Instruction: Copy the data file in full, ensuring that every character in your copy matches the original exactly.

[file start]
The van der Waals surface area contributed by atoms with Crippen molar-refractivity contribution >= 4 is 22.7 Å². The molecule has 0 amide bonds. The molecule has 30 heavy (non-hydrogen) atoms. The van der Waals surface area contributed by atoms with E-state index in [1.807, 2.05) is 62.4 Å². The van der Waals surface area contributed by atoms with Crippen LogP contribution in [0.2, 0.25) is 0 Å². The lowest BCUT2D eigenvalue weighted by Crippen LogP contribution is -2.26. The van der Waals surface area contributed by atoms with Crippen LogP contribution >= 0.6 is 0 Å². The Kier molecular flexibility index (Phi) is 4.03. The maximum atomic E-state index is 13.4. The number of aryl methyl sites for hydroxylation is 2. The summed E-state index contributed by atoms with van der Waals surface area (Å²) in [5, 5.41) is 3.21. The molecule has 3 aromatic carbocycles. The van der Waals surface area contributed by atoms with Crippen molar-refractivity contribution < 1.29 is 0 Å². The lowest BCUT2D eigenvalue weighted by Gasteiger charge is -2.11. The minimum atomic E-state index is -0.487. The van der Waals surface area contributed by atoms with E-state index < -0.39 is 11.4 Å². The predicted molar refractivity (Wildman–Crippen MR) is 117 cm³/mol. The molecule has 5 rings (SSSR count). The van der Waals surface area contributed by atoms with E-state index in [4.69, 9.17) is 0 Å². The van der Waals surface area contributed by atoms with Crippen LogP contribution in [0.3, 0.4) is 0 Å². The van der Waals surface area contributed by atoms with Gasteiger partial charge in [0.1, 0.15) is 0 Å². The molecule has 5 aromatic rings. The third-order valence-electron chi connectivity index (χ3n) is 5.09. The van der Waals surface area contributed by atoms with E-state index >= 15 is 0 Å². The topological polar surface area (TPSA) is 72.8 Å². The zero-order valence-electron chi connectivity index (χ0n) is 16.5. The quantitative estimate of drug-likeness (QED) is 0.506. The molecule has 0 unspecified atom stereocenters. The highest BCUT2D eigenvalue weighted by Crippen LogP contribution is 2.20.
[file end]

The van der Waals surface area contributed by atoms with Crippen molar-refractivity contribution >= 4 is 22.7 Å². The molecule has 0 amide bonds. The molecule has 30 heavy (non-hydrogen) atoms. The van der Waals surface area contributed by atoms with E-state index in [1.807, 2.05) is 62.4 Å². The van der Waals surface area contributed by atoms with Crippen LogP contribution in [0.2, 0.25) is 0 Å². The lowest BCUT2D eigenvalue weighted by Crippen LogP contribution is -2.26. The van der Waals surface area contributed by atoms with Crippen LogP contribution >= 0.6 is 0 Å². The Kier molecular flexibility index (Phi) is 4.03. The maximum atomic E-state index is 13.4. The number of aryl methyl sites for hydroxylation is 2. The summed E-state index contributed by atoms with van der Waals surface area (Å²) in [5, 5.41) is 3.21. The molecule has 3 aromatic carbocycles. The van der Waals surface area contributed by atoms with Crippen molar-refractivity contribution < 1.29 is 0 Å². The lowest BCUT2D eigenvalue weighted by Gasteiger charge is -2.11. The minimum atomic E-state index is -0.487. The van der Waals surface area contributed by atoms with E-state index < -0.39 is 11.4 Å². The predicted molar refractivity (Wildman–Crippen MR) is 117 cm³/mol. The molecule has 5 rings (SSSR count). The van der Waals surface area contributed by atoms with E-state index in [4.69, 9.17) is 0 Å². The van der Waals surface area contributed by atoms with Crippen LogP contribution in [0.3, 0.4) is 0 Å². The van der Waals surface area contributed by atoms with Gasteiger partial charge in [0.1, 0.15) is 0 Å². The molecule has 5 aromatic rings. The third-order valence-electron chi connectivity index (χ3n) is 5.09. The van der Waals surface area contributed by atoms with E-state index >= 15 is 0 Å². The topological polar surface area (TPSA) is 72.8 Å². The zero-order valence-electron chi connectivity index (χ0n) is 16.5. The quantitative estimate of drug-likeness (QED) is 0.506. The molecule has 0 unspecified atom stereocenters. The highest BCUT2D eigenvalue weighted by Crippen LogP contribution is 2.20.